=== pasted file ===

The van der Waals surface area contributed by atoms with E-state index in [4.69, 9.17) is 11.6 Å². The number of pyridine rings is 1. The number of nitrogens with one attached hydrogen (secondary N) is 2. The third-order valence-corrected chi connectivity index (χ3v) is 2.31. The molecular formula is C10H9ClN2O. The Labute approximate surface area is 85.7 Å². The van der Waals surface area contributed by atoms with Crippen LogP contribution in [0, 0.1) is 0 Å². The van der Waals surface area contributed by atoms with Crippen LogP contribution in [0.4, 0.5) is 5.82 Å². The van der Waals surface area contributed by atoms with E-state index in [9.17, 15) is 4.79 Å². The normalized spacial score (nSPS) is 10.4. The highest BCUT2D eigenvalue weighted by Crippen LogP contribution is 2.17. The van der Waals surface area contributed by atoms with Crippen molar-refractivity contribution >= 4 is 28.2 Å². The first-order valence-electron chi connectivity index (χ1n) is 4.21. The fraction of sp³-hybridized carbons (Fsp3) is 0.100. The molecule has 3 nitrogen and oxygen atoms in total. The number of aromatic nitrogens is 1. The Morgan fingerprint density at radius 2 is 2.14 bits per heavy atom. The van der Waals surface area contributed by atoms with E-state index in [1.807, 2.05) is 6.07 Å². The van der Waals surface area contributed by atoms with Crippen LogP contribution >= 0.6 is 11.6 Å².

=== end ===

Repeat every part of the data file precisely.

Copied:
The van der Waals surface area contributed by atoms with E-state index in [4.69, 9.17) is 11.6 Å². The number of pyridine rings is 1. The number of nitrogens with one attached hydrogen (secondary N) is 2. The third-order valence-corrected chi connectivity index (χ3v) is 2.31. The molecular formula is C10H9ClN2O. The Labute approximate surface area is 85.7 Å². The van der Waals surface area contributed by atoms with Crippen LogP contribution in [0, 0.1) is 0 Å². The van der Waals surface area contributed by atoms with Crippen LogP contribution in [0.4, 0.5) is 5.82 Å². The van der Waals surface area contributed by atoms with E-state index in [9.17, 15) is 4.79 Å². The normalized spacial score (nSPS) is 10.4. The highest BCUT2D eigenvalue weighted by Crippen LogP contribution is 2.17. The van der Waals surface area contributed by atoms with Crippen molar-refractivity contribution >= 4 is 28.2 Å². The first-order valence-electron chi connectivity index (χ1n) is 4.21. The fraction of sp³-hybridized carbons (Fsp3) is 0.100. The molecule has 3 nitrogen and oxygen atoms in total. The number of aromatic nitrogens is 1. The Morgan fingerprint density at radius 2 is 2.14 bits per heavy atom. The van der Waals surface area contributed by atoms with E-state index in [1.807, 2.05) is 6.07 Å². The van der Waals surface area contributed by atoms with Crippen LogP contribution >= 0.6 is 11.6 Å².